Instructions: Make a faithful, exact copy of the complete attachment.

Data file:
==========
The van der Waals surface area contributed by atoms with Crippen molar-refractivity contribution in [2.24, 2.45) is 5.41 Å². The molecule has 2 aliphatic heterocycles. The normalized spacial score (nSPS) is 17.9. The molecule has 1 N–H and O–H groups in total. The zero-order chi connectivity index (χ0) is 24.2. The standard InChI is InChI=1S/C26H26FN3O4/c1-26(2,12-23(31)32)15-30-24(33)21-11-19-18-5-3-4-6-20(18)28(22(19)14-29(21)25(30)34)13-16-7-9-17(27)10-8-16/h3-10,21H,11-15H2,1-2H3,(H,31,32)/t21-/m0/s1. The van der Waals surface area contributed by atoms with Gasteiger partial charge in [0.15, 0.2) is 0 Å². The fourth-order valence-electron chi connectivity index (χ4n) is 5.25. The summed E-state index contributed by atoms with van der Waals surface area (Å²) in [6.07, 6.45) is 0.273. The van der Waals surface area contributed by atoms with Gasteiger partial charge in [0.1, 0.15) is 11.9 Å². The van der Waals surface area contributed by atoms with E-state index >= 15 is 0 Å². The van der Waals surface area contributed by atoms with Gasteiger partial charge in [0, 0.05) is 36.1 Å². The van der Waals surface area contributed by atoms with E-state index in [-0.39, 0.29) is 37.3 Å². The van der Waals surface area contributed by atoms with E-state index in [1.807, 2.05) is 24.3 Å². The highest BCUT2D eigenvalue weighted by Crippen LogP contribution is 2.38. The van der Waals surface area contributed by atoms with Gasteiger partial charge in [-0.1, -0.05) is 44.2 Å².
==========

The van der Waals surface area contributed by atoms with Crippen molar-refractivity contribution in [2.24, 2.45) is 5.41 Å². The molecule has 2 aliphatic heterocycles. The normalized spacial score (nSPS) is 17.9. The molecule has 1 N–H and O–H groups in total. The zero-order chi connectivity index (χ0) is 24.2. The standard InChI is InChI=1S/C26H26FN3O4/c1-26(2,12-23(31)32)15-30-24(33)21-11-19-18-5-3-4-6-20(18)28(22(19)14-29(21)25(30)34)13-16-7-9-17(27)10-8-16/h3-10,21H,11-15H2,1-2H3,(H,31,32)/t21-/m0/s1. The van der Waals surface area contributed by atoms with Gasteiger partial charge in [0.15, 0.2) is 0 Å². The fourth-order valence-electron chi connectivity index (χ4n) is 5.25. The summed E-state index contributed by atoms with van der Waals surface area (Å²) in [6.07, 6.45) is 0.273. The van der Waals surface area contributed by atoms with Gasteiger partial charge in [0.1, 0.15) is 11.9 Å². The van der Waals surface area contributed by atoms with E-state index >= 15 is 0 Å². The van der Waals surface area contributed by atoms with Gasteiger partial charge in [0, 0.05) is 36.1 Å². The van der Waals surface area contributed by atoms with E-state index in [-0.39, 0.29) is 37.3 Å². The van der Waals surface area contributed by atoms with E-state index in [1.807, 2.05) is 24.3 Å². The highest BCUT2D eigenvalue weighted by Crippen LogP contribution is 2.38. The van der Waals surface area contributed by atoms with Gasteiger partial charge in [-0.1, -0.05) is 44.2 Å².